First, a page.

For example, last week a customer complained that a “Smart TV” they had purchased was misrepresented as coming with NetFlix movies included in the package they purchased. I had to investigate what had happened from the points of view of both the customer and the staff member involved. This required me to clarify the facts, and work out what had gone wrong and why. I then had to propose a suitable solution and was able to negotiate an outcome that was accepted by the customer and practical for the business.
My manager later commended me for my diligent handling of this problem. I would further add that typically less than five per cent of complaints that I deal with need to be escalated. (approx. 200 words)
KSC: Advanced computer skills - Uses a wide range of software features for word processing, spreadsheets, etc. Helps others solve problems with software.
In my current role as Personal Assistant to the Marketing Manager at SYZ Enterprises, about half my time is spent preparing letters and reports for clients using Word.
I also use detailed information in Excel spreadsheets to prepare graphs and tables, to demonstrate the results of our market research and to analyse client company performance. These are incorporated into monthly reports. Additionally, I am required to prepare major PowerPoint presentations that my manager delivers on an almost weekly basis.
I am very familiar with Outlook – using it on a daily basis to maintain a database of my manager’s contacts. I typically manage between 50 - 80 daily emails for my manager and also search for information on the Internet to assist her in the conduct of research for her Board reporting. (130 words)
· KSC: Sound communication, interpersonal and negotiating skills, including well-developed written and oral skills, and the ability to develop and deliver educational services.
In my five years as a teacher, strong communication, negotiation and interpersonal skills have been essential. I have dealt with a wide range of people - including parents, colleagues and students. My school principal will confirm that my interpersonal skills have enabled me to build positive working relationships with all of these different people. He can also confirm that I regularly write contributions for the school newsletter on relevant educational topics – which are written in a clear, concise and descriptive manner.
A specific example in which I demonstrated effective negotiation and interpersonal skills was earlier this year when I was leading a small project team working on the development of a booklet and other resources for helping children with mild learning disabilities. As part of this project, I took the initiative to seek some funding support from our local council and succeeded in negotiating a $10,000 grant from their Community Services Division for the project. One of the keys to the success of this negotiation was my thorough preparation and that I addressed the funding selection criteria in my presentation to them. In the associated meeting I responded to their questions in an open and friendly manner – and took the time to understand and address some reservations they raised about the project.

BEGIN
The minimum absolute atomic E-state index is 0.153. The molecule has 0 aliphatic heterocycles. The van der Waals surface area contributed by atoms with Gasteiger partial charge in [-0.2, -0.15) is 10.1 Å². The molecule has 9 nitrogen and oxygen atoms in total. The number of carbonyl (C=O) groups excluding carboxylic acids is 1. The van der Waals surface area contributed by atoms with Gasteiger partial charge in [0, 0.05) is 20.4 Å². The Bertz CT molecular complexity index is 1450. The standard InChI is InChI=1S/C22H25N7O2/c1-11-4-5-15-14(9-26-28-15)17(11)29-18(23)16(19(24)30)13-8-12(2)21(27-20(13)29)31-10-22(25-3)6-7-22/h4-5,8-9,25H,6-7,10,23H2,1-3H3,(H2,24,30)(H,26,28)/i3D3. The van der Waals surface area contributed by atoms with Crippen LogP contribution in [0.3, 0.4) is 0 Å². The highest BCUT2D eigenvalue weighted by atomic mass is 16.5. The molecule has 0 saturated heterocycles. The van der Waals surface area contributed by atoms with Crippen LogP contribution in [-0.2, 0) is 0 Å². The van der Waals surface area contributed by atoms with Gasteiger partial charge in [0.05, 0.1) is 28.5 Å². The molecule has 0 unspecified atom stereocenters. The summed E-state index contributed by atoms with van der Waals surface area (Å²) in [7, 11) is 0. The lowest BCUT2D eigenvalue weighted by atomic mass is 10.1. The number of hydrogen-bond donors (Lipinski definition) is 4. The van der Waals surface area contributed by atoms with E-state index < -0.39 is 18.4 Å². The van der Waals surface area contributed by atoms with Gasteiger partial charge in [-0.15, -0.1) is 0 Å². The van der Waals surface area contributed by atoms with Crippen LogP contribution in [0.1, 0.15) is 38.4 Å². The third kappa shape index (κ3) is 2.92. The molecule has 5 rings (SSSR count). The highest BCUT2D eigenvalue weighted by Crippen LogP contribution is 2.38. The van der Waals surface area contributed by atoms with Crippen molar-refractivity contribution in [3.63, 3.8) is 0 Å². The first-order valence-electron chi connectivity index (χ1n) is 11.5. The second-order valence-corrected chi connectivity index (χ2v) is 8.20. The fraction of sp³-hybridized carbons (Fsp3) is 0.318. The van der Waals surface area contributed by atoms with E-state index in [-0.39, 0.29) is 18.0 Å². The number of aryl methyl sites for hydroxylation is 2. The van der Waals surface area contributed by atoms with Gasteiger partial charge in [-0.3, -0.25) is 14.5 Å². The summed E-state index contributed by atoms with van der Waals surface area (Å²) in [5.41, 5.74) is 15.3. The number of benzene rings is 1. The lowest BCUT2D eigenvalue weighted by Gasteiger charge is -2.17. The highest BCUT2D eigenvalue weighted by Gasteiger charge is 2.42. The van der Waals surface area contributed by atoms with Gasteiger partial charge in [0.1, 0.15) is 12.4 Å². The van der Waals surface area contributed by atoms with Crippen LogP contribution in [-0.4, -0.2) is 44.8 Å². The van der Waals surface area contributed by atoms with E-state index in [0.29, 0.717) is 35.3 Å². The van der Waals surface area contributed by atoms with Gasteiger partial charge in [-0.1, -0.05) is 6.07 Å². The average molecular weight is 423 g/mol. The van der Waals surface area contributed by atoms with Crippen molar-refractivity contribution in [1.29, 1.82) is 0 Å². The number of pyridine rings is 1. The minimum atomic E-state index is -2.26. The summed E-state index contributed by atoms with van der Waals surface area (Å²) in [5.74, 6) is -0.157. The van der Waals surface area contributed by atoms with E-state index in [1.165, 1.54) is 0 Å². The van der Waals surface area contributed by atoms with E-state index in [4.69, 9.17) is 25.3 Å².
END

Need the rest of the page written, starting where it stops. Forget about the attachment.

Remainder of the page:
In the pursuit of gaining funding approval, I was able to persuade Council staff that the goals of the project were aligned with one of the goals of their own Division. This example showed my ability to link the agenda of my team to the agenda of other stakeholder groups and speak in a way that connects with others. (267 words)
Here is an example of the type of question requiring a written response as part of an online application process often used by government departments......
KSC “Describe a situation in which you have needed to apply written communication skills, explaining any actions you took and the result”
As Policy Officer for the Department , a core part of my role over the past two years has been the regular preparation and drafting of written responses for Ministerial level enquiries on an almost weekly basis. It is imperative that these be drafted in a clear, concise and complete manner. Evidence of my effectiveness with this correspondence is that there has never been a single occasion in which the Minister’s office has returned my work for revision.
Another example of my written communication skills being displayed is the way in which I ensure managers are kept informed of new policies being developed
To do this, I have initiated a monthly newsletter, which is emailed to every manager. I have taken responsibility for writing the main articles in each publication. This involves obtaining input from stakeholders to ensure that the articles are current, clear, accurate and relevant, both in terms of content and language. In writing these articles, I always remain focused on the likely needs and interests of the target group. Before distributing the articles, I also have them checked by an “independent set of eyes” for any possible corrections.
I receive positive feedback about the newsletter from internal clients and my manager. I received an achievement award for the newsletter from management. Importantly, this initiative has resulted in improved lines of communication between managers and the Policy Support Unit’. (Copies of my articles are stored on the Department’s intranet and can be viewed at www.djr.vic.gov.au/xyz)
In closing, remember …..
Pay close attention if there is a word limit or a “guide” to word length listed. And before you submit your online application, have it proof-read for clarity and to ensure there are no spelling or grammatical errors. It is surprising sometimes, what another pair of eyes can pick out that you may have over-looked.
(This article is adapted from from http://careers.vic.gov.au/vacancies/key-selection-criteria#)